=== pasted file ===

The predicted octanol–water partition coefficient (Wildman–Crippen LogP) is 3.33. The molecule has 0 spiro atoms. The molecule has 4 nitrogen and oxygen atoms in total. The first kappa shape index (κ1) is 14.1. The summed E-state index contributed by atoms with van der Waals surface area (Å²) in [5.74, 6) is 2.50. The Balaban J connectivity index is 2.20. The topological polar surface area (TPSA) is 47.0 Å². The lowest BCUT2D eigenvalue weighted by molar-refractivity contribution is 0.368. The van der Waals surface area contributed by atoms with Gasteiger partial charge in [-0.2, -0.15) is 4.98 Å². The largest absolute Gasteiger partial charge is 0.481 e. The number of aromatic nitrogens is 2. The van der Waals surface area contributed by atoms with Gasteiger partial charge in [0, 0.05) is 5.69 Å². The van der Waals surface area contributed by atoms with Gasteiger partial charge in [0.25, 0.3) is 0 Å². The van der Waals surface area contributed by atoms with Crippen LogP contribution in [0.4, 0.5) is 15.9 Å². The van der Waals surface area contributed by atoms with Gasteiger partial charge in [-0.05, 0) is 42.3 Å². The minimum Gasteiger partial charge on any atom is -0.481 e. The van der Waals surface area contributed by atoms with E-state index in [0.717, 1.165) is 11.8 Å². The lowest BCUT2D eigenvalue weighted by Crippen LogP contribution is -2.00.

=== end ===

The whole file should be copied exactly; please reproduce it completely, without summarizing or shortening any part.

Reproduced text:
The predicted octanol–water partition coefficient (Wildman–Crippen LogP) is 3.33. The molecule has 0 spiro atoms. The molecule has 4 nitrogen and oxygen atoms in total. The first kappa shape index (κ1) is 14.1. The summed E-state index contributed by atoms with van der Waals surface area (Å²) in [5.74, 6) is 2.50. The Balaban J connectivity index is 2.20. The topological polar surface area (TPSA) is 47.0 Å². The lowest BCUT2D eigenvalue weighted by molar-refractivity contribution is 0.368. The van der Waals surface area contributed by atoms with Gasteiger partial charge in [-0.2, -0.15) is 4.98 Å². The largest absolute Gasteiger partial charge is 0.481 e. The number of aromatic nitrogens is 2. The van der Waals surface area contributed by atoms with Gasteiger partial charge in [0, 0.05) is 5.69 Å². The van der Waals surface area contributed by atoms with Gasteiger partial charge in [0.25, 0.3) is 0 Å². The van der Waals surface area contributed by atoms with Crippen LogP contribution in [0.4, 0.5) is 15.9 Å². The van der Waals surface area contributed by atoms with Gasteiger partial charge in [-0.05, 0) is 42.3 Å². The minimum Gasteiger partial charge on any atom is -0.481 e. The van der Waals surface area contributed by atoms with E-state index in [0.717, 1.165) is 11.8 Å². The lowest BCUT2D eigenvalue weighted by Crippen LogP contribution is -2.00.